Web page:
(the EIS assumes the maximum of S6 hours), applicable birth and adoption rates for
the County, and the actual wage earnings by employees. Given that birth and
adoption rates tend to
be
static year-over-year, totals are not estimated to deviate
greatly for these variables.
3. The
Bill's
positive or negative effect, if any on employment, spending, savings,
investment, incomes, and property values in the County.
The same logic that applied to Bill 60-14 is relevant in the estimated effects for Bill
32-16. Based on the assumptions and calculations, Bill 32-16 could have a negative
economic impact on business income but a positive economic impact on employee's
personal income specifically income from wages. However, the impact estimated
in
paragraph #1 is based on the assumption that Bi1l32-16 will have no effect on
employment levels or a reduction in hours worked in small private-sector businesses
and that such businesses do not pass those additional labor costs to the consumers in
Montgomery County. Ifbusinesses elect to reduce employment and/or pass those
additional costs to the consumer, such decisions would have a negative economic
impact on the County.
4. H
a Bill is likely to have no economic impact, why is that the case?
This legislation will have an economic impact. See paragraph #3
5. The following contributed to or concurred with this analysis: David Platt, Dennis
Hetman, and Robert Hagedoom, Finance.
AI
exan re . spmosa, rrector
Department of Finance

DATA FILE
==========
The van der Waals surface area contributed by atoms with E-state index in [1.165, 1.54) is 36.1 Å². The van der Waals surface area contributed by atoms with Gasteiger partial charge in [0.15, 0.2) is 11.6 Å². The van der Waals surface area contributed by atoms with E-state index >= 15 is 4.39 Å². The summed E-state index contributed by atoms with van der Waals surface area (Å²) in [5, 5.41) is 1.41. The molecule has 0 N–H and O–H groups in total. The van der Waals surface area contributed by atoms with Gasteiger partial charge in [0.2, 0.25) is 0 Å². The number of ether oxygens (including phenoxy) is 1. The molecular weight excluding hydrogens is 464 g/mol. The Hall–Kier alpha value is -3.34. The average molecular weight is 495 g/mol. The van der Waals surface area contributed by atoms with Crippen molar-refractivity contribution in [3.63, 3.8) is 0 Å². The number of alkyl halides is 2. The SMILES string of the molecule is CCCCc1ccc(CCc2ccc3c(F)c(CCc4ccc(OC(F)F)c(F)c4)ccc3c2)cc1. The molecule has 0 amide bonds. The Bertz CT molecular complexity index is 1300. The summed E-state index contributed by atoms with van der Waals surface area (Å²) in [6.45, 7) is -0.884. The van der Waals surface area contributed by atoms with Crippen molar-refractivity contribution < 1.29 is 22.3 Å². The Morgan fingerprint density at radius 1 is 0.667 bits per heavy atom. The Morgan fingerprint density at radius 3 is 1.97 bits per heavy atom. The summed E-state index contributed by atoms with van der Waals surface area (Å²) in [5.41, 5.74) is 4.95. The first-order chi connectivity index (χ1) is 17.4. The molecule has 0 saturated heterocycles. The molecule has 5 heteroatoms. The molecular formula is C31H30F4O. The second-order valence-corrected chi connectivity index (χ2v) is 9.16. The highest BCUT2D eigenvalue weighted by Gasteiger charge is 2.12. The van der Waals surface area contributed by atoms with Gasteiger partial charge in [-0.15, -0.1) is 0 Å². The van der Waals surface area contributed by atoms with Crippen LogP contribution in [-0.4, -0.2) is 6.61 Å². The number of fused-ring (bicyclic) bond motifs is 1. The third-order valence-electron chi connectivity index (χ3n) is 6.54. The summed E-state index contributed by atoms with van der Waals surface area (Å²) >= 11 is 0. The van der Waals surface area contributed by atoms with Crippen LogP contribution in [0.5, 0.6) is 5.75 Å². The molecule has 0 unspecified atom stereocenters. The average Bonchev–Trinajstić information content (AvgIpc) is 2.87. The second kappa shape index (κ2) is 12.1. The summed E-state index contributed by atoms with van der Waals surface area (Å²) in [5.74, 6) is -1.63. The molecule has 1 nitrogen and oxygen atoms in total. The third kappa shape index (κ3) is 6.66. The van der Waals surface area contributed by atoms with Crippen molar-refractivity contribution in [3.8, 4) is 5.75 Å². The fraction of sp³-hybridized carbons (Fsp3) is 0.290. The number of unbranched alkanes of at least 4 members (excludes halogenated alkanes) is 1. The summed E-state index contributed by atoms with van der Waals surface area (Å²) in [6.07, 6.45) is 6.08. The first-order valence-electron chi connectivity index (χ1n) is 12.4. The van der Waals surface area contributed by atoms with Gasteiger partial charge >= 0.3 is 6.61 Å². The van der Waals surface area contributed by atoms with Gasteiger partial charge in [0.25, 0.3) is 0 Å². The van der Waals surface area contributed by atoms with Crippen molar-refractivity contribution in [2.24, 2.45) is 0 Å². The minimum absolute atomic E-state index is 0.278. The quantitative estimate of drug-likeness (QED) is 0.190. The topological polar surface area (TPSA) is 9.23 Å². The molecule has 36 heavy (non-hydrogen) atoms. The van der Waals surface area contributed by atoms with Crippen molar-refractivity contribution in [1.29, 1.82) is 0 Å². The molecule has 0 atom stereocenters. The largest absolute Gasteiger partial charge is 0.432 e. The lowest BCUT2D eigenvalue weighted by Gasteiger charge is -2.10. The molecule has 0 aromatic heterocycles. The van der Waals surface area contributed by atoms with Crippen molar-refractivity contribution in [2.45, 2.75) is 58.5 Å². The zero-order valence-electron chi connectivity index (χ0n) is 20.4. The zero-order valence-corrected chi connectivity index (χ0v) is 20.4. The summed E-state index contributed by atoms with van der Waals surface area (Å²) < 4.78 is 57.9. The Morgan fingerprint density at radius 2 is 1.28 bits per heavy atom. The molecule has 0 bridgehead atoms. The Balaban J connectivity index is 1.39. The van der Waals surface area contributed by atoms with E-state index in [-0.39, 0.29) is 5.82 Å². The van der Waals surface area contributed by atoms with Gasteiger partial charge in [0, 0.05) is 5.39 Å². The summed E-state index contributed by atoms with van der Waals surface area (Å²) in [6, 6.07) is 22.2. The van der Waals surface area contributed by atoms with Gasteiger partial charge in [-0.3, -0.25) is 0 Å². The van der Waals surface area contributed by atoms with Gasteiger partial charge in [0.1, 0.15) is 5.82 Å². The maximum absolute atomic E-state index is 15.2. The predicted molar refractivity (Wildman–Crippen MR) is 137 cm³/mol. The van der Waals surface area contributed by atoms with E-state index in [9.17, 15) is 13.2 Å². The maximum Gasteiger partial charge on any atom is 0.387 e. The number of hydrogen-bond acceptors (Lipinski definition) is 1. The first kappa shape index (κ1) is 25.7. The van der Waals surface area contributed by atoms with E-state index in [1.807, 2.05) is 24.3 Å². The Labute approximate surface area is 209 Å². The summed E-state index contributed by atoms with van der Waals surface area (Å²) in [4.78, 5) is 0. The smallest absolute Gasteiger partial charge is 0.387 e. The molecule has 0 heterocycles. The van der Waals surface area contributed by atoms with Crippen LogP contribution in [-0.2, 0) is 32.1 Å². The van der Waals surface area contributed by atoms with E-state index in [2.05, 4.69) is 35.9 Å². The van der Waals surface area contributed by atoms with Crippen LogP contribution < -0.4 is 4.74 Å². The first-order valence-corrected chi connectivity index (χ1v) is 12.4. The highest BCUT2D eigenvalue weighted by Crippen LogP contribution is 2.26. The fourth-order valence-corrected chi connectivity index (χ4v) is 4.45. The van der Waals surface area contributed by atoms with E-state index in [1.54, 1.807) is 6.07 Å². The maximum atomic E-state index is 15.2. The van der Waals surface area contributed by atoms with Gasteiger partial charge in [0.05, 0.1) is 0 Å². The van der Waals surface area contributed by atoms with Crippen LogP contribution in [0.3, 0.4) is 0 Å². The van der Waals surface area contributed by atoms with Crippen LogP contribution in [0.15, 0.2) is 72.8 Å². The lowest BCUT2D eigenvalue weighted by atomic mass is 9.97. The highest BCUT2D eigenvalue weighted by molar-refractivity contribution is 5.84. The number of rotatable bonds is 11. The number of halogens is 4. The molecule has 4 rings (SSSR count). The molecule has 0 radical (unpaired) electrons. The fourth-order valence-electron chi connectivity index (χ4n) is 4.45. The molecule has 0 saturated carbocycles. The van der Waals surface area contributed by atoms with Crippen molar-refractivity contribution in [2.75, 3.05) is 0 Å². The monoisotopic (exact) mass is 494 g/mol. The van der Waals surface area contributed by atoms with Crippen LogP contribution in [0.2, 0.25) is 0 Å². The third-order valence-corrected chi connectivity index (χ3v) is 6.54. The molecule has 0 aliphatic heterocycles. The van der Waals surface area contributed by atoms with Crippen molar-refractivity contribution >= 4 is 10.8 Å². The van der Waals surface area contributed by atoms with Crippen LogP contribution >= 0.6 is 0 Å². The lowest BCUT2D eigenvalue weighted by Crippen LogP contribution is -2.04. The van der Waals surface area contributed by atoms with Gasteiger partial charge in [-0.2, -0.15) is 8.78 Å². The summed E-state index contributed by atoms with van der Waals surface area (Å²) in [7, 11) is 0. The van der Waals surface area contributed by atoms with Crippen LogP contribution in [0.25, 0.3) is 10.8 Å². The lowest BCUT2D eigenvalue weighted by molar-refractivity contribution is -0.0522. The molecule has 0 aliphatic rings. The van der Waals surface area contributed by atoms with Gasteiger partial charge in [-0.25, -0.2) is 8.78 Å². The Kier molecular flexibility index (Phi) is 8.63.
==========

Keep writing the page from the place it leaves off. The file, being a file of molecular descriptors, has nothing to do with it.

d~
Page 2 of2
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/3
JEWS UNITED
FORJUSTICE
Testimony in Support of Bill 32-16
September 20, 2016
Laura Wallace
Jews United for Justice
9908 Shrewsbury Court
Montgomery Village, MD 20886
My name is Laura Wallace. I am the Montgomery County organizer for Jews United for Justice and a
District 2 resident. JUFJ is a volunteer driven organization that leads Jews from Montgomery County, as
well as in DC and Baltimore, to act on our shared Jewish values through grassroots civic engagement.
I want to start by thanking Councilmember Leventhal for your vision and hard work last year that led to
passage of one of the strongest earned sick leave bills in the country. I also thank Councilmember
Navarro for your leadership and to the whole Council for your unanimous support.
We believe Bill 32-16 will strengthen this legislation even further, and we thank Councilmember Hucker
for introducing this legislation, which JUFJ supports.
The U.S. is the only industrialized nation not to mandate paid leave for mothers of newborns. While we
are working hard to change that on both a national and local level, we know that in the meantime many
new parents do not receive any paid time off.
While Bill 32-16 by no means approaches a robust paid family and medical leave program-which we
look forward to working with Council to create-we know that in the meantime this legislation will be a
lifeline to many, primarily low-wage workers, in our County.
In the course of JUFJ's work to pass paid family and medical leave in D.C. we have heard horror stories of
mothers going back to work-often in physically demanding jobs such as office cleaning-two days after
giving birth by C-section. We heard stories of parents having to leave while their newborns were in the